--------------------------------------------------------------------------------------------------------------------------------------------------
*Update 12/24/10: I am sharing this review w/ the 12 Day of Bloggie-mas.

26 comments

  1. I've always heard that this was a really good book. Way to go cooking up those pig's feet Heather. I've never had them before, but I love pig so I know they have to be good!
    Everything looks delicious and the coffee jelly is really cool. Great post, girli!!

    ReplyDelete
  2. Oh now that is just plain evil...I love pigs feet. Ate them as a child, but no one here would even touch them let alone eat them. And pepper vinegar was always a part of our condiments at the table. Coffee jelly...well I just might have to go towards that darkness cuz everyone here would try that. So score on the new cookbook. says The Olde Bagg

    ReplyDelete
  3. I'm glad to see you put that book to good use...I'm really surprised you made the pigs feet...not a very girli dish!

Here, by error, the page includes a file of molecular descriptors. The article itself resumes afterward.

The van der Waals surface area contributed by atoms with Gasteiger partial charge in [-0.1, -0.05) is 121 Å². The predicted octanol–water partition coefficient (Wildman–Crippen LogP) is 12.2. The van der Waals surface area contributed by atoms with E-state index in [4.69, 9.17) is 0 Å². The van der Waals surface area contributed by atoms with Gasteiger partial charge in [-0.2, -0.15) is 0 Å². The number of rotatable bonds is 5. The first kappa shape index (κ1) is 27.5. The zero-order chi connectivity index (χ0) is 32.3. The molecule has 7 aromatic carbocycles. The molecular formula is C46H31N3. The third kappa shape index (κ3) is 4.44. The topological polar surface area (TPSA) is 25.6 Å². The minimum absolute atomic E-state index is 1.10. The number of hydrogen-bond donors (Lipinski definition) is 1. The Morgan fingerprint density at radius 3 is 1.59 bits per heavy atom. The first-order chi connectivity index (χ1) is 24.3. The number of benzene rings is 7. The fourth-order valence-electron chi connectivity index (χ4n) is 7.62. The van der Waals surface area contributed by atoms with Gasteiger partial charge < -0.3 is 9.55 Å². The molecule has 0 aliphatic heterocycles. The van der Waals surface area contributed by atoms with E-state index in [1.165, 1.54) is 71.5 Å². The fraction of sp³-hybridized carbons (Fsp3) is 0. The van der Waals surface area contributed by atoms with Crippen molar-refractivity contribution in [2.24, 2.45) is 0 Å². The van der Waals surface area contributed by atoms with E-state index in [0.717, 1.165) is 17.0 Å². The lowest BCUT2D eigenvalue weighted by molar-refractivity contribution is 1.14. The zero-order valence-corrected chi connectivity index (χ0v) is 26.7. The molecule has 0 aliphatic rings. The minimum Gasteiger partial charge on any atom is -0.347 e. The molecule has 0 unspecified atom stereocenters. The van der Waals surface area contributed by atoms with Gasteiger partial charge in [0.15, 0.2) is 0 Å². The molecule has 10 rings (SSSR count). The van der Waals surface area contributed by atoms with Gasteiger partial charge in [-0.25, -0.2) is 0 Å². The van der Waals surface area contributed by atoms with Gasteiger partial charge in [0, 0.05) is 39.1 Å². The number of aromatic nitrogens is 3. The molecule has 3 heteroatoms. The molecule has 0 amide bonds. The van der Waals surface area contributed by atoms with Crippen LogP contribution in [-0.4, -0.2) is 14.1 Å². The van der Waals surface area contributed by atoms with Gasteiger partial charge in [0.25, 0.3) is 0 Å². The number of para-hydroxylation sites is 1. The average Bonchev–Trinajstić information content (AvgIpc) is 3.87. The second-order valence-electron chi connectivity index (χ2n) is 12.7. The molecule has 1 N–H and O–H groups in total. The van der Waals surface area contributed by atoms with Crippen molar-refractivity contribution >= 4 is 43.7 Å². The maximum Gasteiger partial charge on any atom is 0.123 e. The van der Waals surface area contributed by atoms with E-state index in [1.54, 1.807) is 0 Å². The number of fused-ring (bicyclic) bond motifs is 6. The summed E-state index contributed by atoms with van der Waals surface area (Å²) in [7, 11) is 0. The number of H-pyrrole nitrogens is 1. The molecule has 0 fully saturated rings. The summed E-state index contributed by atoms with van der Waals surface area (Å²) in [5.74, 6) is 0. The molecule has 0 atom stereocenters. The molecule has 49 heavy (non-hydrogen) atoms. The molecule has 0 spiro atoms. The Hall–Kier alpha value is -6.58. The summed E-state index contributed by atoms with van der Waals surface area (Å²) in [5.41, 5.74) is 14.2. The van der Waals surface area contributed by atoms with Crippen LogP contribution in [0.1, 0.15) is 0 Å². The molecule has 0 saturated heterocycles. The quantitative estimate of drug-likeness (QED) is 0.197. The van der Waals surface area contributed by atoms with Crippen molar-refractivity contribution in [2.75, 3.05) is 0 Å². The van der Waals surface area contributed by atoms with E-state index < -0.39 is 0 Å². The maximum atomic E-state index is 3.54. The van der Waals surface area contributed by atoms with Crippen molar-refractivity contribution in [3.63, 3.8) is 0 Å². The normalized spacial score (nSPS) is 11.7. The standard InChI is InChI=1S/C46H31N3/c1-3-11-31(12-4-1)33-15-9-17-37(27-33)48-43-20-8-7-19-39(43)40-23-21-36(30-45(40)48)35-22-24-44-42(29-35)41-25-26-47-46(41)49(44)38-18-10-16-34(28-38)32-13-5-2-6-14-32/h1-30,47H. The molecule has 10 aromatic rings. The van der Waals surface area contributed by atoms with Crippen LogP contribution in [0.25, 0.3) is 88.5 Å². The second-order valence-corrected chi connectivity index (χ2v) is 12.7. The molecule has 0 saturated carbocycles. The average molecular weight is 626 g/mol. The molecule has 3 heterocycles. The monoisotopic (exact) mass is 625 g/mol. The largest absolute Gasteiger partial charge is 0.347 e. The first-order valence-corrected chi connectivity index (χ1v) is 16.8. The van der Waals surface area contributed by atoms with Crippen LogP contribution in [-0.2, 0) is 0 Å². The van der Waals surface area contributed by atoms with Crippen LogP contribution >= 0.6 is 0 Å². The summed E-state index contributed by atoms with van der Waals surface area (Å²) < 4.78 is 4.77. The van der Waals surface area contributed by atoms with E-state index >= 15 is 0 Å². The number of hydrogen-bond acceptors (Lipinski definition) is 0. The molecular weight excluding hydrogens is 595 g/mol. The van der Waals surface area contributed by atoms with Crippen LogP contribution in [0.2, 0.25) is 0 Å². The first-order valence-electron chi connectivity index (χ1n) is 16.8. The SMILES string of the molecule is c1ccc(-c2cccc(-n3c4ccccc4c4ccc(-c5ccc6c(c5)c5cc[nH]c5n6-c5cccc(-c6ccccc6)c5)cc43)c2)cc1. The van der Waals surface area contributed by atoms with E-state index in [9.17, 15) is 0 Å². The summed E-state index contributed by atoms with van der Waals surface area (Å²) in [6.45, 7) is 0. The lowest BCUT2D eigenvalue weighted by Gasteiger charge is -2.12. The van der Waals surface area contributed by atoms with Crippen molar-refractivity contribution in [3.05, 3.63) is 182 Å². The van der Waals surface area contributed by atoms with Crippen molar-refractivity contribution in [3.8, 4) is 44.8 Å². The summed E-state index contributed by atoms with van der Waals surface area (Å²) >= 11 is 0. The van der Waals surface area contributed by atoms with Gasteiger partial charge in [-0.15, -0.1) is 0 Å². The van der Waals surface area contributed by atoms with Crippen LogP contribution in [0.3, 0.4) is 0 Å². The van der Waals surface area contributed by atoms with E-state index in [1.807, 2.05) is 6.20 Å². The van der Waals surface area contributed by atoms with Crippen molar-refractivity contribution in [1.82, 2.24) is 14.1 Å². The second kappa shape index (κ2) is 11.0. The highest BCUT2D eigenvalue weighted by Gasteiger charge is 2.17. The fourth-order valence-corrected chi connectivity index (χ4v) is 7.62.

ReplyDelete
  4. Yeah, sometimes I think the name is misleading...this girli is not actually very "girly"...ya know!? I love butchery and getting my hands dirty =)

    ReplyDelete
  5. What a great review! You've sold me on the book!

    ReplyDelete
  6. Great review! Everything you made looks delicious. I have had pigs feet but have not been brave enough to cook them myself. ;-) I am now coveting the candied bacon--yum!

    ReplyDelete
  7. Lucky you to get cookbooks as gift, i too love having as many as cookbooks as possible.

    ReplyDelete
  8. Looks like that cookbook rocks! You had me all the way up to the pigs feet in savory sauce. Love the sauce, it would have been a leap for the feet. I know the meat is delicious it has something to do with eating feet in general :-)

    Congrats on winning the cookbook. I love cookbooks. In my house I stack my cookbooks high, and let them fly.

    ReplyDelete
  9. That's a good review...I couldn't deal with the pigs feet...no, no, no..but that candied bacon. Move over sister! I want some!

    ReplyDelete
  10. This cookbook sounds insane! I would have fallen in love with the Gone With the Wind quote also...it's one of my favorite books!

    Oh candied bacon. Now THAT would have gone good in that salad I just made.

    ReplyDelete
  11. I am going to have to get this book from the library! Pigs Feet make my chicken feet seem so, I don't know normal. LOL! I so want to eat at your house!
    I have an award for you if you do them.